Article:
Deeside Way marker, Aberdeenshire, Scotland

While the Deeside Way uses the former railway alignment for much of its length, there are deviations but these thankfully are well signed. That notably helped near Milton of Crathes and I was sent along parts of the A957 and A93 at Crathes. In fact, the section between Crathes and Drumoak shadowed the A93 and made it much less of a wild walk though the road and the trail both were quiet at this part of that Sunday. In fact, this was the prevailing feel for rest of the walk.

At Drumoak, I was tempted to await a bus to Aberdeen but instead chose more walking and the Deeside Way also left the course of the old railway until not far outside Peterculter. Going this way also meant that thoughts of bus travel needed to set aside for a longer period but the feeling of being out and about in quiet countryside was more than enough reward.

Going along a narrow lane leading south from Drumoak brought me onto an off-road track that took me through forest and field before returning me to tarmac again. Some were using the facility for dog walking but that was no intrusion and quiet lane walking followed on a blissfully peaceful evening.

At Coalford, I returned to the railway alignment near where beef cattle were standing on a part that without any right of way. It was a curious scene but I did wonder at any damage that might be done by leaving such hefty beasts traipse around the embankment as they were doing.

My mind had other things to occupy it. Mid-evening was upon me and the prospect of fading daylight loomed large. Nevertheless, I strode onward with tiring limbs. Every landscape feature was noted as a progress indicator and there were information boards describing former stations that could be checked off against my map as I went along.

After all, this ended up as a purely suburban railway in its last days but there was a reminder of modernity as I was directed to plod across what now is a newer section of A90. Though the landscape was scarred by the then ongoing construction the River Dee remained in view and gentler surroundings lay ahead of me.

After this, light began to decline as the distance to Duthie Park became ever shorter. There were others about who were snatching a quick stroll before darkness fell, a practice that I also witnessed in Sheffield last November and December. Eventually, any thought of leaving the trail could be vanquished by its providing the clearest route ahead and that got me to its end near the aforementioned park.

There was a quick visit to the park that left me wondering at its being left open to the public at all hours, something that often is not offered by some of its Cheshire counterparts. The idea of seeing the place in daylight remained as I then went through the streets to my lodgings for the night. It had been a long hike accompanied by lengthy peaceful moments that were sorely needed at the time. Even a passing bus did little to intrude on that overriding ambience.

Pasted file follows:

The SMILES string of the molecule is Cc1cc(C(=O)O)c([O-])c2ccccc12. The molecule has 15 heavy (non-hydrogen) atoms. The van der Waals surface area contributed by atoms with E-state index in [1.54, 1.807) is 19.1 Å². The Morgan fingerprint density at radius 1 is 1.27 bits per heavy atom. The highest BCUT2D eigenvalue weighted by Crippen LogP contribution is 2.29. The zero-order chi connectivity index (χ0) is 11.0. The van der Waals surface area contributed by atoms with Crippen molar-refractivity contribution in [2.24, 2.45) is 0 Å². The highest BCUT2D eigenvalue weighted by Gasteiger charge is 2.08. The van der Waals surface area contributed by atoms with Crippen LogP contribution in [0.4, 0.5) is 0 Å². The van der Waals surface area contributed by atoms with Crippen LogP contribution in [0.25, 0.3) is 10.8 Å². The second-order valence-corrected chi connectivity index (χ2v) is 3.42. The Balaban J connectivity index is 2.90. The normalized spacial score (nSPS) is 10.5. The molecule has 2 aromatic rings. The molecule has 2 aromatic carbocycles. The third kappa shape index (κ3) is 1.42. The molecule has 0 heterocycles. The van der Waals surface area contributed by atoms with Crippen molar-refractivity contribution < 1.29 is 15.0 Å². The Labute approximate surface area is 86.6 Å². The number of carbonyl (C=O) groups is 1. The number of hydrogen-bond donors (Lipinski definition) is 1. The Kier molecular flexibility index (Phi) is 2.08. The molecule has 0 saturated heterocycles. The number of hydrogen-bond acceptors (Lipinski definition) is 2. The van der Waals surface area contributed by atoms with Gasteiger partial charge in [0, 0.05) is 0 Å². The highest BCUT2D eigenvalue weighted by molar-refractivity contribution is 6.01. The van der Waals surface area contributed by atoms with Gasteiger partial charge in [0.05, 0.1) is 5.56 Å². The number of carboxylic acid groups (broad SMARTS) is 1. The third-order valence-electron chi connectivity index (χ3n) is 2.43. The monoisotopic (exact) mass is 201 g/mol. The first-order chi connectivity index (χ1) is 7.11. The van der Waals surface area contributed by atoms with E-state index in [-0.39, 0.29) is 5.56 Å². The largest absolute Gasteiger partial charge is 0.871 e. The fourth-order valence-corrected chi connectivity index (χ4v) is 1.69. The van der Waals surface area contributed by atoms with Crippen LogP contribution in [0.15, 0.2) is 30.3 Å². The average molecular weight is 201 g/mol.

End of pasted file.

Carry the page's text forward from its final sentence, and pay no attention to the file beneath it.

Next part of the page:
Returning to Real Life

Next morning, I arose to see grey skies overhead and largely is how things stayed. Even so, I still revisited Duthie Park before heading to the city’s airport to commence my journey home.The sun did struggle to break through the cloud but without much in the way of success. In its own way, it may have planted the idea of another visit in my mind.

Life has gone elsewhere since then though and the summer of 2017 was a dramatic one for me. There may have been trips to Norway and Sweden but the season is remembered for the emotional toll of the events that lead me to begin a career break dominated by recovery and re-energisation.

A renewed enthusiasm for living has resulted as much as a new way of working for a living that better suits my situation. It is a reminder that nature’s soothing embrace cannot work on its own but that you may need to do something constructive to gain a better outcome, not that such a lesson stops me from exploring countryside as should be apparent from this blog.

Travel Arrangements

Taxi ride from Wilmslow to Manchester Airport. Return flight from Manchester to Aberdeen. Return bus journey on route 737 between Aberdeen Airport to Aberdeen city centre. Return train journey between Aberdeen and Stonehaven. Bus journey from Aberdeen to Banchory. Train journey from Manchester Airport to Macclesfield.

Echoes of repetition

Friday, March 1st, 2019

There are times when trip ideas get re-used. The unseasonal sunny weather that dominated the second week of February became a backdrop to some of this. Firstly, it lured me up to Great Ayton for a day spent around Roseberry Topping, Highcliffe Nab and Easby Moor. This was a variation of a route enjoyed more than a year earlier when snow and ice were dominant. Then, the ground conditions added a need for extra care that probably should have precluded an ascent of Roseberry Topping that was facilitated far better in conditions more typical of late spring or early summer.